Brian Lara says he’s fine after health scare in Mumbai
The former West Indies batsman was hospitalised with chest pains.
Former West Indies captain Brian Lara has issued a reassuring update on his health after being hospitalised with chest pains in Mumbai on Tuesday.
Lara, who holds the records for the highest individual innings in Tests and first-class cricket, believes he may have overexerted himself while exercising, prompting a visit to hospital.
The 50-year-old, currently in India as he conducts media duties for the ongoing World Cup, revealed subsequent tests have shown no serious issues and he is confident of being discharged on Wednesday.
UPDATE: Message from @BrianLara— Windies Cricket (@windiescricket) June 25, 2019
"I am fine. I am recovering and I will be back in my hotel room tomorrow"
🚨AUDIO ON 🚨. Click below to hear Brian's full message ⬇️⬇️⬇️:https://t.co/mWQVBkbJtj pic.twitter.com/cogFzpEjxR
Cricket West Indies posted on Twitter an audio update from Lara, who said: “I think I just maybe extended myself a little bit too much in the gym this morning.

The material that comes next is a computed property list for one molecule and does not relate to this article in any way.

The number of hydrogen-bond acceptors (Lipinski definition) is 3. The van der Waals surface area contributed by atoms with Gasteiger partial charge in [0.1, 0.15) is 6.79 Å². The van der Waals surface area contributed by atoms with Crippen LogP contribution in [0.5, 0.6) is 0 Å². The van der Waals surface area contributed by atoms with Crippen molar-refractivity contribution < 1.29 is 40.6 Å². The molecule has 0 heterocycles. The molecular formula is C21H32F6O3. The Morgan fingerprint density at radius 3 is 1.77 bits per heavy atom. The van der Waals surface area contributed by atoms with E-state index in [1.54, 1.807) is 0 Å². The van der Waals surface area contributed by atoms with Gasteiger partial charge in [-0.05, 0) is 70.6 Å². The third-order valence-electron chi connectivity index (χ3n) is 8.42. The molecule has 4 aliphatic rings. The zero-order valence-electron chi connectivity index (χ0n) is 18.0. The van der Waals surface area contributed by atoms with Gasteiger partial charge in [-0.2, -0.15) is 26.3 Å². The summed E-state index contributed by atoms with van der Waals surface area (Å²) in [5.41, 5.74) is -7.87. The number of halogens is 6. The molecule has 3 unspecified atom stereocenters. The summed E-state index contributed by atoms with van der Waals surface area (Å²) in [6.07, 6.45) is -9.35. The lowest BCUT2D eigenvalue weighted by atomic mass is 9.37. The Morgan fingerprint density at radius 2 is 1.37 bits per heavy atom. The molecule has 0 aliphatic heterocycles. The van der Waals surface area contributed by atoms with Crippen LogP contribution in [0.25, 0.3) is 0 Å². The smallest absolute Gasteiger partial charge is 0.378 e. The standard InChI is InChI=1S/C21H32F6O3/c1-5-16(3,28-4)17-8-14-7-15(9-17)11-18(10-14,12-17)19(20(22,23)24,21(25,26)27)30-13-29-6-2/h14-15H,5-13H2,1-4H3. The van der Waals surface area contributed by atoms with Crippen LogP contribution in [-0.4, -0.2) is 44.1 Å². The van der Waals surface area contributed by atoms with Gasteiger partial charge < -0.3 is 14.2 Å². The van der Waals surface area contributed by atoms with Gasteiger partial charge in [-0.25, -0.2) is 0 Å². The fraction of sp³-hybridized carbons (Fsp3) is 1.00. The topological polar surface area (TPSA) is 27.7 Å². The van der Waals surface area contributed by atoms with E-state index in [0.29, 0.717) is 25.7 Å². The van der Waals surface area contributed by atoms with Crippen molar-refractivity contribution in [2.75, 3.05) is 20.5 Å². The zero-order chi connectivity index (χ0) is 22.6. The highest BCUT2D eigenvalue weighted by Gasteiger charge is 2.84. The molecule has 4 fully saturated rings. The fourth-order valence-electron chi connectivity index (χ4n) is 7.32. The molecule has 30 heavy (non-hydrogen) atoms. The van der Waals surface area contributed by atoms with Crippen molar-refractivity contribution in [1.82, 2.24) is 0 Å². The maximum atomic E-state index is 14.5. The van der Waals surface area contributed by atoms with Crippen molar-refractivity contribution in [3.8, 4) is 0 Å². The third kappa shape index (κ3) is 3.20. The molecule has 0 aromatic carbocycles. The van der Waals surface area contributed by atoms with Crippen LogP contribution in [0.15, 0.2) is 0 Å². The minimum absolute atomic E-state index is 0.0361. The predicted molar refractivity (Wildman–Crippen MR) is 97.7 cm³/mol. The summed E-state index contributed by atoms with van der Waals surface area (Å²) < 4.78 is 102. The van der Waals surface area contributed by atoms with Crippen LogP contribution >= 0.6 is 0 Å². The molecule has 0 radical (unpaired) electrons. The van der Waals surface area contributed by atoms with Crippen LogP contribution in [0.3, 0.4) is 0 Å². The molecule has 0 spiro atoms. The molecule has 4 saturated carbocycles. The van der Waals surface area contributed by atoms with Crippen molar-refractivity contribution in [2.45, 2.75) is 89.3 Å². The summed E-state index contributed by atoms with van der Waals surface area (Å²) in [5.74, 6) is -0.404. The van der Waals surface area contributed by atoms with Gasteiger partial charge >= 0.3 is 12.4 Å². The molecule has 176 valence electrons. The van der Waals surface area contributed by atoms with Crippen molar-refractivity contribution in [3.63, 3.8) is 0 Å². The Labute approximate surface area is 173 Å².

“I was feeling a bit of pain in my chest so I just felt it was best to see a doctor and I was taken to the hospital.
“The pain continued so obviously a lot of tests have been done.
“Just letting everyone know that I’m fine, I’m recovering and I’ll be back in my hotel room tomorrow.
Our prayers and well wishes go out to former West Indies batsman and captain @BrianLara who has been hospitalized in Mumbai due to chest pains. On behalf of all of us at Cricket West Indies, we wish you a speedy recovery 🙏🏽. pic.twitter.com/5IQiUsvlVF— Windies Cricket (@windiescricket) June 25, 2019
“A couple of the tests that came back already, the doctors were quite happy that there is nothing major.
“Thanks for your concern and speak again soon. I’ll be back in Trinidad and I’ll be back in full health very soon.”
Lara amassed 11,953 runs in 131 Tests, which was a world record until he was overtaken by India batsman Sachin Tendulkar in October 2008, and a further 10,405 in 299 one-day internationals.
It was not just the Trinidadian’s highly impressive figures during an international career that started in November 1990 and ended in April 2007 that place him among the greatest batsmen the game has ever seen.
The former left-hander’s flair and skill at the crease, sometimes in the most pressurised of environments, earned him a legion of followers and brought him 34 Test hundreds and 19 in ODIs.
He twice set new benchmarks for the highest score in Tests, registering 375 against England in Antigua in 1994 while his 400 not against the same opponents at the same ground 10 years later has not been bettered.
Lara also left his mark on the county circuit with an unbeaten 501 for Warwickshire against Durham at Edgbaston in 1994, the only quintuple hundred to be made in first-class history.